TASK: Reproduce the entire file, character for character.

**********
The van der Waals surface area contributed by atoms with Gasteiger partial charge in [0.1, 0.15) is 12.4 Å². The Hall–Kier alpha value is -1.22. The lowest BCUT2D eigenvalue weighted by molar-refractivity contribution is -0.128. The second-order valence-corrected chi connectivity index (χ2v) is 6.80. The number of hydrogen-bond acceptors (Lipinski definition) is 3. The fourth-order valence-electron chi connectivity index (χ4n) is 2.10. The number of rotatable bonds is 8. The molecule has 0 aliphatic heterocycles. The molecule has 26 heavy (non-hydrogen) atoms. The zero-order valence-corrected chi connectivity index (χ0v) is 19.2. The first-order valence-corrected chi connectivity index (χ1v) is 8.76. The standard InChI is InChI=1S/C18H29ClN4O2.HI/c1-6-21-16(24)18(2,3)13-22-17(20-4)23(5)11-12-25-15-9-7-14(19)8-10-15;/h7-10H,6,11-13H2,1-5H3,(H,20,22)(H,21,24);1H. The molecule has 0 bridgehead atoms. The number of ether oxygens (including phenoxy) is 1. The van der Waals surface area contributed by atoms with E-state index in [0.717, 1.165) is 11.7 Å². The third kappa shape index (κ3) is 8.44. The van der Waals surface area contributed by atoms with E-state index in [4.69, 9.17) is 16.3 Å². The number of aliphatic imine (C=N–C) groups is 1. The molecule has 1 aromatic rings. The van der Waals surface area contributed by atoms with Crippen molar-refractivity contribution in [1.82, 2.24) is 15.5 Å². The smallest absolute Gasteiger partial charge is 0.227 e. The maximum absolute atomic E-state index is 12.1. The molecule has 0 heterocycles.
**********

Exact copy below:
The van der Waals surface area contributed by atoms with Gasteiger partial charge in [0.1, 0.15) is 12.4 Å². The Hall–Kier alpha value is -1.22. The lowest BCUT2D eigenvalue weighted by molar-refractivity contribution is -0.128. The second-order valence-corrected chi connectivity index (χ2v) is 6.80. The number of hydrogen-bond acceptors (Lipinski definition) is 3. The fourth-order valence-electron chi connectivity index (χ4n) is 2.10. The number of rotatable bonds is 8. The molecule has 0 aliphatic heterocycles. The molecule has 26 heavy (non-hydrogen) atoms. The zero-order valence-corrected chi connectivity index (χ0v) is 19.2. The first-order valence-corrected chi connectivity index (χ1v) is 8.76. The standard InChI is InChI=1S/C18H29ClN4O2.HI/c1-6-21-16(24)18(2,3)13-22-17(20-4)23(5)11-12-25-15-9-7-14(19)8-10-15;/h7-10H,6,11-13H2,1-5H3,(H,20,22)(H,21,24);1H. The molecule has 0 bridgehead atoms. The number of ether oxygens (including phenoxy) is 1. The van der Waals surface area contributed by atoms with E-state index in [0.717, 1.165) is 11.7 Å². The third kappa shape index (κ3) is 8.44. The van der Waals surface area contributed by atoms with E-state index in [4.69, 9.17) is 16.3 Å². The number of aliphatic imine (C=N–C) groups is 1. The molecule has 1 aromatic rings. The van der Waals surface area contributed by atoms with Crippen molar-refractivity contribution in [1.82, 2.24) is 15.5 Å². The smallest absolute Gasteiger partial charge is 0.227 e. The maximum absolute atomic E-state index is 12.1. The molecule has 0 heterocycles.